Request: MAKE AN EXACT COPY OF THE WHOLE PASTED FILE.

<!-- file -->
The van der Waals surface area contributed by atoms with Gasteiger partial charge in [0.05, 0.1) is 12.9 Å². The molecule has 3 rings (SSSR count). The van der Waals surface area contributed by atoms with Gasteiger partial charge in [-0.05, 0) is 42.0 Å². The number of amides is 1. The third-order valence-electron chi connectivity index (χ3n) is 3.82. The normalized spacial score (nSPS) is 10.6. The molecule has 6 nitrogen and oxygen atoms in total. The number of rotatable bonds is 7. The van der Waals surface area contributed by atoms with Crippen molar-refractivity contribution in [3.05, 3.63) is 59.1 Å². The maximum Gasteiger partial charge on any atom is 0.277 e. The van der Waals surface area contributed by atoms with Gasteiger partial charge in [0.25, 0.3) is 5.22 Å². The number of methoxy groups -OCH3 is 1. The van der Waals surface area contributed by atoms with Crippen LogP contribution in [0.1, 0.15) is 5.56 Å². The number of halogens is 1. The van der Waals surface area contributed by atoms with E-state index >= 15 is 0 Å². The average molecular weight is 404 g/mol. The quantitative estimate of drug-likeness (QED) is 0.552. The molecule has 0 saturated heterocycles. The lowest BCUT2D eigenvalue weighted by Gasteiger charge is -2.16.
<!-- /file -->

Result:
The van der Waals surface area contributed by atoms with Gasteiger partial charge in [0.05, 0.1) is 12.9 Å². The molecule has 3 rings (SSSR count). The van der Waals surface area contributed by atoms with Gasteiger partial charge in [-0.05, 0) is 42.0 Å². The number of amides is 1. The third-order valence-electron chi connectivity index (χ3n) is 3.82. The normalized spacial score (nSPS) is 10.6. The molecule has 6 nitrogen and oxygen atoms in total. The number of rotatable bonds is 7. The van der Waals surface area contributed by atoms with Crippen molar-refractivity contribution in [3.05, 3.63) is 59.1 Å². The maximum Gasteiger partial charge on any atom is 0.277 e. The van der Waals surface area contributed by atoms with Gasteiger partial charge in [0.25, 0.3) is 5.22 Å². The number of methoxy groups -OCH3 is 1. The van der Waals surface area contributed by atoms with Crippen LogP contribution in [0.1, 0.15) is 5.56 Å². The number of halogens is 1. The van der Waals surface area contributed by atoms with E-state index >= 15 is 0 Å². The average molecular weight is 404 g/mol. The quantitative estimate of drug-likeness (QED) is 0.552. The molecule has 0 saturated heterocycles. The lowest BCUT2D eigenvalue weighted by Gasteiger charge is -2.16.